When my daughter, son-in-law, and grand-twins moved from Washington, DC, to Rome because Richard was promoted, my husband and I were dismayed. Fortunately, the United Nations, for whom Richard works, gives a travel allowance that lets them visit us in California once a year. But until this summer, we’ve never visited them in Rome.
Unlike most young Romans who live in the city, Sarah and Richard don’t rent an apartment in a highrise building, instead renting a house close to the center of town. In fact, they live on the Appia Antinca (the Appian Way) across from the catacombs and down the street from the Domine Quo Vadis church.
The Appia Antica is walled along their part of the road with car-wide entrances off the Appia for residents. The entrance to my daughter’s house goes uphill a few feet and ends at three gates, the one to the left leading to an apartment complex, to the right a sanitarium, and straight ahead to Sarah’s and her landlady’s houses.
The story goes that Sarah’s house was originally the stables for the villa where her landlady and her family live. No one knows if this is true or not since the building is centuries old and accurate information wasn’t passed down.
Sarah and Richard’s house is U-shaped with exposed beams and floor to ceiling windows in the recessed living room. The living room, dining room, and kitchen are in one of the sides of the U while the four bedrooms and two bathrooms are in the other side. The center of the U is what we in America would call an inclosed patio or lanai which opens to the bush-enclosed backyard.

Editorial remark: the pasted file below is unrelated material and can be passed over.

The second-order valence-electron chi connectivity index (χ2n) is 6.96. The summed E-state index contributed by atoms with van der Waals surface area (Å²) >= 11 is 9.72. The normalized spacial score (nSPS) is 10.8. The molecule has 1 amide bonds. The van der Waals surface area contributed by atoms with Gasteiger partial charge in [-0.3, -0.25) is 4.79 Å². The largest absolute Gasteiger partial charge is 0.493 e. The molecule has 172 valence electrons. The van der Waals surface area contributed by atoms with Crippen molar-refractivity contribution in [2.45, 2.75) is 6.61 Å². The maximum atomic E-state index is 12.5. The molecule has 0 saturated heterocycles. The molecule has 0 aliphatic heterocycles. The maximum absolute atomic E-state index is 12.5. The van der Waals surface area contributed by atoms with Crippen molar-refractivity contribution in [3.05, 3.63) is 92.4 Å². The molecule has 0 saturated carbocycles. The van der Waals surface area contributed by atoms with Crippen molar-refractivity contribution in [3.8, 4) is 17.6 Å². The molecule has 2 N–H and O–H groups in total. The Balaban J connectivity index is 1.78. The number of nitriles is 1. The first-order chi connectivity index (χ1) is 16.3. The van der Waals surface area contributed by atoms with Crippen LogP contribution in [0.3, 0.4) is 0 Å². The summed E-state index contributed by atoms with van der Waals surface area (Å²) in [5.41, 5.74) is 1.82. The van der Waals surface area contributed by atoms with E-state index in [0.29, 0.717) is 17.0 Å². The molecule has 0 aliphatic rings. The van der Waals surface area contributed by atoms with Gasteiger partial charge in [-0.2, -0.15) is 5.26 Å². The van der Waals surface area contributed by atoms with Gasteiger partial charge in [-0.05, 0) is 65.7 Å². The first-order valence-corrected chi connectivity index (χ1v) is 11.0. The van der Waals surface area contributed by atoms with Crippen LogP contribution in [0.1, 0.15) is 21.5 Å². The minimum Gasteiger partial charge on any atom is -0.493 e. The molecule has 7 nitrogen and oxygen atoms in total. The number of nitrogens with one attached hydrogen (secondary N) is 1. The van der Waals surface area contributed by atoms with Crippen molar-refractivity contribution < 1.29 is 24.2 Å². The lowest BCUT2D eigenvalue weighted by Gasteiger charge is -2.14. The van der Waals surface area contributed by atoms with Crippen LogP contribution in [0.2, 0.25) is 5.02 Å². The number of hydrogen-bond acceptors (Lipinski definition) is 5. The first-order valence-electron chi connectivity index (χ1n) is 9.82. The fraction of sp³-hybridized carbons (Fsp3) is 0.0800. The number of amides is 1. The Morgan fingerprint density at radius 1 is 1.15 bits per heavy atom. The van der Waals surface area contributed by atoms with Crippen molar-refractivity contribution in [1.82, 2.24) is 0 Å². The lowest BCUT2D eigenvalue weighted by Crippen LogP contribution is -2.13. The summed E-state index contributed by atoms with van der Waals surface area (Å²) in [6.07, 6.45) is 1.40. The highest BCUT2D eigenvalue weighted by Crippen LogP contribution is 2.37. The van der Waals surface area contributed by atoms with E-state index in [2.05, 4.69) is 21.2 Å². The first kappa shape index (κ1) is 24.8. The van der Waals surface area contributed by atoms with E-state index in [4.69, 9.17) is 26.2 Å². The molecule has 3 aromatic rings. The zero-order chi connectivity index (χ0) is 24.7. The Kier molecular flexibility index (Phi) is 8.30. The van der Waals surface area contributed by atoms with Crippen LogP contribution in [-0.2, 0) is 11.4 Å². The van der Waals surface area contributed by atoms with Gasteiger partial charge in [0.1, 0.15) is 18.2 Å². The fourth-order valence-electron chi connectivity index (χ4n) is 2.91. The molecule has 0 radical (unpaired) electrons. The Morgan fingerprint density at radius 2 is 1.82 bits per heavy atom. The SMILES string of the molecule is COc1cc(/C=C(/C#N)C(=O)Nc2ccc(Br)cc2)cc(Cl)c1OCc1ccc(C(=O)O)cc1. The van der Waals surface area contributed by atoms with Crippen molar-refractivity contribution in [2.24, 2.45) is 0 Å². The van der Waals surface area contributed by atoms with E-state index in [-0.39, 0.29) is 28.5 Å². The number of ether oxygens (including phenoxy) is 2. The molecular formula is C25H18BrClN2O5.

As you can imagine, it was wonderful visiting them in Rome and getting to see the twins’ school as they passed from first to second grade. Their school is American-British, appropriately called AmBrit where not only American and British workers in Rome send their children, but also wealthy Italians do as well. The classes are taught in English, and the students all take another language. The twins fittingly take Italian which is difficult because it’s geared to students who speak the language at home.
Besides playing with our grandchildren, we also went sightseeing even though both my husband and I had visited Rome in 1970, long before we met each other. While the sites hadn’t changed since then, tourist accommodations at a lot of places had. For example, we got early tour tickets for the Sistine Chapel, a site which neither of us had seen since it had been cleaned, so there were very few people there. If you’ve not seen it and are in Rome, I highly recommend it. The colors are breathtaking now.
We also visited the ruins of a small Roman bath that was off the beaten path which was also wonderful. Again, because of the dearth of tourists, we could take our time and see the wonderful mosaics and understand the complex workings of the bath system without any shoving and pushing. This was unlike when we visited the Trevi Fountain which was cheek to jowl with tourists.
The two weeks with them passed much too quickly. Even now, in the throes of jet lag, I miss being there with them.
What are you doing this summer? Do you have family plans? Exotic vacations? Or leisurely stay-cations coming up?
– Pat AAR